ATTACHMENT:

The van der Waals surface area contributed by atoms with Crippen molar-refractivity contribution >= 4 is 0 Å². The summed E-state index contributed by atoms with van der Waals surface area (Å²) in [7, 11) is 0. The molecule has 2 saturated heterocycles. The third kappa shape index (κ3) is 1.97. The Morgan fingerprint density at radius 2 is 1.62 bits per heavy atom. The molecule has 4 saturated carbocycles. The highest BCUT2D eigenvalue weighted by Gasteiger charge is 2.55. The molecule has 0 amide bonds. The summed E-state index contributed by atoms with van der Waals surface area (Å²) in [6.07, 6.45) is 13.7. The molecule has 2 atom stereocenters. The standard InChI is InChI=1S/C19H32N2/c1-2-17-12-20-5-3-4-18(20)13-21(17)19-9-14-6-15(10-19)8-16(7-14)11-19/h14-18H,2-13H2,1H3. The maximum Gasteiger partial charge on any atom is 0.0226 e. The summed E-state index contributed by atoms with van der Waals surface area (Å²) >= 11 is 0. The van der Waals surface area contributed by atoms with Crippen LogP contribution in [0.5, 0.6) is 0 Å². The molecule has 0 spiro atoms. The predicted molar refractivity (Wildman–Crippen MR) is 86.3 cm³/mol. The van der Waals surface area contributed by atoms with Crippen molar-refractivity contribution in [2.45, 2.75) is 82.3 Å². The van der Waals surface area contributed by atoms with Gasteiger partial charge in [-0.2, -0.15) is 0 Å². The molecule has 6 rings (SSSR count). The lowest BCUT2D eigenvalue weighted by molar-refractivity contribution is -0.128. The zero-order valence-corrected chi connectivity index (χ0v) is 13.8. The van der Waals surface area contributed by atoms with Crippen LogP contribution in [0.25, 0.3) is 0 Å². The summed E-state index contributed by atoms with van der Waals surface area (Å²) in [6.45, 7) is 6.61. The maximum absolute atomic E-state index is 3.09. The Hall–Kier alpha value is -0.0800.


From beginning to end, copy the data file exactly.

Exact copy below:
The van der Waals surface area contributed by atoms with Crippen molar-refractivity contribution >= 4 is 0 Å². The summed E-state index contributed by atoms with van der Waals surface area (Å²) in [7, 11) is 0. The molecule has 2 saturated heterocycles. The third kappa shape index (κ3) is 1.97. The Morgan fingerprint density at radius 2 is 1.62 bits per heavy atom. The molecule has 4 saturated carbocycles. The highest BCUT2D eigenvalue weighted by Gasteiger charge is 2.55. The molecule has 0 amide bonds. The summed E-state index contributed by atoms with van der Waals surface area (Å²) in [6.07, 6.45) is 13.7. The molecule has 2 atom stereocenters. The standard InChI is InChI=1S/C19H32N2/c1-2-17-12-20-5-3-4-18(20)13-21(17)19-9-14-6-15(10-19)8-16(7-14)11-19/h14-18H,2-13H2,1H3. The maximum Gasteiger partial charge on any atom is 0.0226 e. The summed E-state index contributed by atoms with van der Waals surface area (Å²) >= 11 is 0. The van der Waals surface area contributed by atoms with Crippen LogP contribution in [0.5, 0.6) is 0 Å². The molecule has 0 spiro atoms. The predicted molar refractivity (Wildman–Crippen MR) is 86.3 cm³/mol. The van der Waals surface area contributed by atoms with Crippen molar-refractivity contribution in [2.45, 2.75) is 82.3 Å². The van der Waals surface area contributed by atoms with Gasteiger partial charge in [-0.2, -0.15) is 0 Å². The molecule has 6 rings (SSSR count). The lowest BCUT2D eigenvalue weighted by molar-refractivity contribution is -0.128. The zero-order valence-corrected chi connectivity index (χ0v) is 13.8. The van der Waals surface area contributed by atoms with Crippen LogP contribution in [0.25, 0.3) is 0 Å². The summed E-state index contributed by atoms with van der Waals surface area (Å²) in [6.45, 7) is 6.61. The maximum absolute atomic E-state index is 3.09. The Hall–Kier alpha value is -0.0800.